The present study explored how A172 glioblastoma cells behave under different culture conditions, i.e., serum deprivation and on plates with different surface types. We examined whether these culture conditions affected gene expression in relation to stemness- and EMT-related genes together with viability, cell cycle and ROS generation.

Materials and methods

Cell culture

The human glioblastoma cell line A172 was purchased from American Type Culture Collection (ATCC; Manassas, VA, USA) and maintained in Dulbecco’s modified Eagle’s medium (DMEM; HyClone, Logan, UT, USA) containing 10% heat-inactivated fetal bovine serum (FBS), 100 U/ml penicillin and 100 mg/ml streptomycin at 37°C in a 5% CO2 atmosphere. A172 cells were maintained in the above medium (Nm) and grown as monolayers on polystyrene-treated tissue culture plates (NP). The cells (1×105 cells) were cultured under the following conditions for 72 h: i) Nm or serum-free glioblastoma sphere medium (GBM) containing EGF (10 ng/ml) and bFGF (10 ng/ml) (both from R&D Systems, Minneapolis, MN, USA) as previously described (10,23), and ii) NP, ultra-low attachment plates (UP; Corning, Tewksbury, MA, USA), 20 mg/ml poly-HEMA-coated plates (HP) and 1% agar-coated plates (AP). The morphology of cells was examined using an inverted phase contrast microscope (x200, magnification). To observe the effects of ROS scavengers on the induction of SOX-2, cells were treated for 72 h with 10 mM N-acetyl-l-cysteine (NAC; Sigma-Aldrich, St. Louis, MO, USA).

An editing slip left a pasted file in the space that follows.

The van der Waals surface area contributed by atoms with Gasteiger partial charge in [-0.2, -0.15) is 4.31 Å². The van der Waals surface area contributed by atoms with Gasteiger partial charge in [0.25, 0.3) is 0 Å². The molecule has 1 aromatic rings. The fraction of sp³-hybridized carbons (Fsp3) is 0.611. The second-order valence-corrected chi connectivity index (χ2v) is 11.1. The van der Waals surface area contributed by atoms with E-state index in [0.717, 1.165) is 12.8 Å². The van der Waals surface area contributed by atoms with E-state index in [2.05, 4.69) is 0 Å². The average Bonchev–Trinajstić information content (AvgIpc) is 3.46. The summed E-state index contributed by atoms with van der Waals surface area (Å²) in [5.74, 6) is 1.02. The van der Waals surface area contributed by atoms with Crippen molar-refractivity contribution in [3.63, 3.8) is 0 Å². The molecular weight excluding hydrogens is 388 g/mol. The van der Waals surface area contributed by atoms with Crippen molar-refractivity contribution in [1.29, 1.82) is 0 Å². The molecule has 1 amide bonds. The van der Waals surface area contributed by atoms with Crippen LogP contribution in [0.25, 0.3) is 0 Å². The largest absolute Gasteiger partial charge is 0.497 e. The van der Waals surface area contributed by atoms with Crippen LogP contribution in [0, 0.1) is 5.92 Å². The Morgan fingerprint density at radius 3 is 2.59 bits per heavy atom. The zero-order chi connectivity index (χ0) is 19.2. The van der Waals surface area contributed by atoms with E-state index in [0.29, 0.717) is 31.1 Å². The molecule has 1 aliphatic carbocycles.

Plate preparation

Non-coated 6-well plates were coated with 1 ml of poly-HEMA (20 mg/ml; Sigma-Aldrich), dried overnight at room temperature, and washed twice with phosphate-buffered saline (PBS) before use. For the agar plates, 1% agar (Sigma-Aldrich) solution in PBS was added to 6-well plates and allowed to solidify for 1 h. The ultra-low attachment plates were purchased from Corning (Corning, NY, USA) and the polystyrene tissue culture plates were from SPL Life Sciences (Pocheon, Gyeonggi-do, korea).